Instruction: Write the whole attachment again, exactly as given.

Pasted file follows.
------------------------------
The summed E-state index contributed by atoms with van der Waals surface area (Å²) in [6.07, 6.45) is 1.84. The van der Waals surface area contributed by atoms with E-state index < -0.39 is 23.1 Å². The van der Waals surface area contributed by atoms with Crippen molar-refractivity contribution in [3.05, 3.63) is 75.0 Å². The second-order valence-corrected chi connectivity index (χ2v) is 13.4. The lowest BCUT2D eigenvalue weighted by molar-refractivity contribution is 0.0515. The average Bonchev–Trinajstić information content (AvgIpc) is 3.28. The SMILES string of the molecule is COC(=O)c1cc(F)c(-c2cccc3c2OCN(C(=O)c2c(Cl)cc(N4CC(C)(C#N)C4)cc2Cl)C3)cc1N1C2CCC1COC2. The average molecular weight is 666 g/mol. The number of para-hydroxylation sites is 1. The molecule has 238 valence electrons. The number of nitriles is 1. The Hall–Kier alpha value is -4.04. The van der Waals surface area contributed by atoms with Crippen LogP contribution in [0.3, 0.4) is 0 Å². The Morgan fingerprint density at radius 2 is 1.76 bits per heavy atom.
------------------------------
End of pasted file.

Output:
The summed E-state index contributed by atoms with van der Waals surface area (Å²) in [6.07, 6.45) is 1.84. The van der Waals surface area contributed by atoms with E-state index < -0.39 is 23.1 Å². The van der Waals surface area contributed by atoms with Crippen molar-refractivity contribution in [3.05, 3.63) is 75.0 Å². The second-order valence-corrected chi connectivity index (χ2v) is 13.4. The lowest BCUT2D eigenvalue weighted by molar-refractivity contribution is 0.0515. The average Bonchev–Trinajstić information content (AvgIpc) is 3.28. The SMILES string of the molecule is COC(=O)c1cc(F)c(-c2cccc3c2OCN(C(=O)c2c(Cl)cc(N4CC(C)(C#N)C4)cc2Cl)C3)cc1N1C2CCC1COC2. The average molecular weight is 666 g/mol. The number of para-hydroxylation sites is 1. The molecule has 238 valence electrons. The number of nitriles is 1. The Hall–Kier alpha value is -4.04. The van der Waals surface area contributed by atoms with Crippen LogP contribution in [0.3, 0.4) is 0 Å². The Morgan fingerprint density at radius 2 is 1.76 bits per heavy atom.